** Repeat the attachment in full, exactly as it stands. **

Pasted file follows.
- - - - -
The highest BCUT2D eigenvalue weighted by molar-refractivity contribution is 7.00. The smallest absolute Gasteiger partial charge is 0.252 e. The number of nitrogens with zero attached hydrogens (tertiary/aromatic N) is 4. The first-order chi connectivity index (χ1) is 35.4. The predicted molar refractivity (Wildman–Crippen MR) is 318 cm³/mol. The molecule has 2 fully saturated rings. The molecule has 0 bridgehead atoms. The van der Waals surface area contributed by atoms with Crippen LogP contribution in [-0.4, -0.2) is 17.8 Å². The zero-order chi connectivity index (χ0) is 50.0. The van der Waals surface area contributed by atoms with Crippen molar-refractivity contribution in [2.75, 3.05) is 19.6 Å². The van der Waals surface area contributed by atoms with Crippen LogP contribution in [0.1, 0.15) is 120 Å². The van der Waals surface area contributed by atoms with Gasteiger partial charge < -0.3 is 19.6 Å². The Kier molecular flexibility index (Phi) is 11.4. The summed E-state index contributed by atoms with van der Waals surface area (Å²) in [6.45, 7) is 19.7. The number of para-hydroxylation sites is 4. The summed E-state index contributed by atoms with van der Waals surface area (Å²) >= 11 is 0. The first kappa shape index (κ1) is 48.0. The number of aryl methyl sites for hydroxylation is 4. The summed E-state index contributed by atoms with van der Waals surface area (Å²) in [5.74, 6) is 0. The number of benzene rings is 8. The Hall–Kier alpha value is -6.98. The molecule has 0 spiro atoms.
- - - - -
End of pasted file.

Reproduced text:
The highest BCUT2D eigenvalue weighted by molar-refractivity contribution is 7.00. The smallest absolute Gasteiger partial charge is 0.252 e. The number of nitrogens with zero attached hydrogens (tertiary/aromatic N) is 4. The first-order chi connectivity index (χ1) is 35.4. The predicted molar refractivity (Wildman–Crippen MR) is 318 cm³/mol. The molecule has 2 fully saturated rings. The molecule has 0 bridgehead atoms. The van der Waals surface area contributed by atoms with Crippen LogP contribution in [-0.4, -0.2) is 17.8 Å². The zero-order chi connectivity index (χ0) is 50.0. The van der Waals surface area contributed by atoms with Crippen molar-refractivity contribution in [2.75, 3.05) is 19.6 Å². The van der Waals surface area contributed by atoms with Crippen LogP contribution in [0.1, 0.15) is 120 Å². The van der Waals surface area contributed by atoms with Gasteiger partial charge < -0.3 is 19.6 Å². The Kier molecular flexibility index (Phi) is 11.4. The summed E-state index contributed by atoms with van der Waals surface area (Å²) in [6.45, 7) is 19.7. The number of para-hydroxylation sites is 4. The summed E-state index contributed by atoms with van der Waals surface area (Å²) >= 11 is 0. The first kappa shape index (κ1) is 48.0. The number of aryl methyl sites for hydroxylation is 4. The summed E-state index contributed by atoms with van der Waals surface area (Å²) in [5.74, 6) is 0. The number of benzene rings is 8. The Hall–Kier alpha value is -6.98. The molecule has 0 spiro atoms.